The Mekong River is one of the world’s great river systems, flowing 4,909 km through six countries: China, Myanmar, Thailand, Lao PDR, Cambodia, and Viet Nam. The source of the river’s great productivity is its seasonal variation in water level and the range of wetland habitats inundated. The Mekong River Basin’s biodiversity is immense, even in comparison with other parts of tropical Asia. Its biodiversity is fundamental to the viability of natural resource-based rural livelihoods of a population of 60 million people living in the Lower Mekong Basin.
To learn more about the Mekong River Basin, visit the sections listed below:
Physiography: The Mekong River Basin consists of seven broad physiographic regions featuring diverse topography, drainage patterns, and geomorphology. Learn about the form of the Mekong River channels and how they connect. more>>
Hydrology: The source of the Mekong’s great productivity is its seasonal variation in water level, resulting in rich and extensive wetlands. The annual flood season is especially important in the Lower Mekong Basin where it has shaped the environment and life in the region. more >>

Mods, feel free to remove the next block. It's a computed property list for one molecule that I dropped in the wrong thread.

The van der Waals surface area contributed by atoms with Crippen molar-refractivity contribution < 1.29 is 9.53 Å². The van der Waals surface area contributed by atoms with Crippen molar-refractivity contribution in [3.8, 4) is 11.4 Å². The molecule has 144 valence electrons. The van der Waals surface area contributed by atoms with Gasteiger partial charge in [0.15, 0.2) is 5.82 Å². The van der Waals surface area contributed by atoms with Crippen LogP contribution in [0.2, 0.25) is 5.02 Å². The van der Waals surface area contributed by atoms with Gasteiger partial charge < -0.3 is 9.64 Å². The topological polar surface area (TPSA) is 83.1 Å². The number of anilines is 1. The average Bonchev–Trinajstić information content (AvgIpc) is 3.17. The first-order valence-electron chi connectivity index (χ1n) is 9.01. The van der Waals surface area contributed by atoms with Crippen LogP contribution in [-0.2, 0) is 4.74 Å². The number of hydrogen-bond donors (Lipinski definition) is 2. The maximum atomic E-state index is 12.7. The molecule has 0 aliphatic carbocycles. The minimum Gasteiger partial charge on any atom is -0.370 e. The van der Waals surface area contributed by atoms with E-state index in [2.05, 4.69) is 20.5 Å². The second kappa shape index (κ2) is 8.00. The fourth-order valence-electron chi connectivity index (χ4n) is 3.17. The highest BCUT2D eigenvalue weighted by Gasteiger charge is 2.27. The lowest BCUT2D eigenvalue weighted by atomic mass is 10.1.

|Stories from the Mekong - These regularly updated stories provide a voice to people in the Mekong Basin and can help to bring both contemporary and traditional issues to life. more>>|
Yesterday, the Mekong River Commission (MRC) officials met to prepare for the 3rd Summit of prime ministers on 5 April 2018 in Siem Reap to be hosted by the Kingdom of Cambodia.
China’s Mekong development plan have stirred debate as potentially becoming an environmental and social peril for downstream Mekong countries
In order to amplify what the sister lakes of Cambodia’s Tonle Sap and Thailand’s Songkhla have learnt on community-based lake governance, the two sides agreed today on how and what to document in two upcoming papers they are preparing for policy developme